Growing Into Eternity Together, II

B.  Stay young in spirit.

If one finds himself with the spirit of the “evil days” in mind, then he does not have to remain in the bondage of despair.   Life is too short to spend time on wishing we were young again, and then become cranky in spirit during the rest of our few years on this earth. Whether we are 40 or 80, we must think positive. We must not be surprise that age will bring its marks in the flesh, but this does not mean that fleshly marks that come with years be accompanied with marks in the spirit. We must not have remorse over those things in the past for which God has already dealt to us a bountiful portion of grace and forgiveness. We must be as Paul when he was sitting in a cold prison cell in Rome: “… one thing I do, forgetting those things that are behind and reaching forward to those things that are before (Ph 3:13). These are wise words to the aged. But he was not finished. “I press toward the mark for the prize of the high calling of God in Christ Jesus” (Ph 3:14). To Paul, the past had passed. His focus was on the future. Because he never lost his vision of good things to come, he was worthwhile for God’s business until the end of his life. An aged body may hinder our mobility to put ourselves in the presence of others, but if we maintain a youthful spirit, others will seek to put themselves in our presence.

The key to maintaining a spirit of youth is to focus our interest on something that is worthwhile to others. We must never pity ourselves in whatever portion of trials that life has dealt to us. We must always count it with all joy when we fall into different trials (Js 1:2), knowing that our faith must be tested to the day we die (Js 1:3). For this reason, we must never give into troubles and fears. In order to guard oneself from being critical of others, we must always keep our minds on saying something good about others. We may make ourselves feel good by gripping about the government or others, but doing such only encourages our spirit of negativity.   And the more negative we become about life, the less others will desire to be in our presence.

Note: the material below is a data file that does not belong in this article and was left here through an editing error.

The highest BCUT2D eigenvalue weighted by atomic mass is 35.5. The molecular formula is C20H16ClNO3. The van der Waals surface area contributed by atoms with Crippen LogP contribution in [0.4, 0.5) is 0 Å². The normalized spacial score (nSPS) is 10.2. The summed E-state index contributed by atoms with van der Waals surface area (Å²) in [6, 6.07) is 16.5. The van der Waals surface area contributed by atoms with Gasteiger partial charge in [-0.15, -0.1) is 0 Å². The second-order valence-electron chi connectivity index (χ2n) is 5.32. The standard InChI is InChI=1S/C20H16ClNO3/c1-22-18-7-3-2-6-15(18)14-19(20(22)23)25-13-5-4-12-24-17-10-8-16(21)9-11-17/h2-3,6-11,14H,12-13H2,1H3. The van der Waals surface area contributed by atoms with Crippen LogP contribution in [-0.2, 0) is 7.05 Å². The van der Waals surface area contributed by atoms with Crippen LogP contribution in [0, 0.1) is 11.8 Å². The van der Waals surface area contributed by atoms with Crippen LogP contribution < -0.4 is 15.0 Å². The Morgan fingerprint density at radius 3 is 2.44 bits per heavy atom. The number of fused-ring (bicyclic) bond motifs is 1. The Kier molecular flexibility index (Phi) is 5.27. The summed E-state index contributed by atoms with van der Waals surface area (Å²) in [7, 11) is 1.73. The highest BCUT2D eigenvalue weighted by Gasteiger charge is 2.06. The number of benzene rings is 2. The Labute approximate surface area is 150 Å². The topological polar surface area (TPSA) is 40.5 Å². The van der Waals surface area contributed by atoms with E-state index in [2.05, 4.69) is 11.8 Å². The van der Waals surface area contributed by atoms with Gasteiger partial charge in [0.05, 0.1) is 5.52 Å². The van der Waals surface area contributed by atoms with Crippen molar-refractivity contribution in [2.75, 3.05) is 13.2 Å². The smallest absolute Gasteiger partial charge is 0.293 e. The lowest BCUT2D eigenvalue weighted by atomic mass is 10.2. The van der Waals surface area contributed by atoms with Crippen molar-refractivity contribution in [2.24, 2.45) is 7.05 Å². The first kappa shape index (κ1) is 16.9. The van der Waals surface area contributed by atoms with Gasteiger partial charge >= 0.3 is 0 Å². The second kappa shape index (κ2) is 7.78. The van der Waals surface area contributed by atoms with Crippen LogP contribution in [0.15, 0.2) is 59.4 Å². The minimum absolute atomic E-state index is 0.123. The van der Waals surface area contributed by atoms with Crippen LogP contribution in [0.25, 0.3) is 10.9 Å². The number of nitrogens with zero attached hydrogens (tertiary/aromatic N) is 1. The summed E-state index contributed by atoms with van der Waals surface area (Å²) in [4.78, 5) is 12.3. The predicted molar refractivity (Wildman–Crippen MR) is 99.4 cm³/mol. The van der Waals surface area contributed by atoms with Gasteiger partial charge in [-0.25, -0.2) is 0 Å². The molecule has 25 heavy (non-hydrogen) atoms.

Worship is the cure for negativity, for in worship one focuses his mind on the One who gave all for us. Worship is inherently encouraging. It refocuses our thinking off ourselves for a moment in order to concentrate on the God of all creation. Worship is the best medicine for those who have been stricken with the virus of negativity. We once attended a small assembly of saints in a house in Cape Town, South Africa.   Before the assembly, in came an aged sister who needed someone on each side to bring her broken body to a seat in the assembly. Regardless of her apparent physical disability, she had a continual smile on her face. Her spirit was delightful.   She had learned the secret of how to maintain a spirit of youth through worship. After struggling for two city blocks to make it to a seat of relief in the assembly, she forgot all her aches and pains for a moment as she poured out her heart in thanksgiving to the One who would eventually give her a new body (See 2 Co 5:1-10).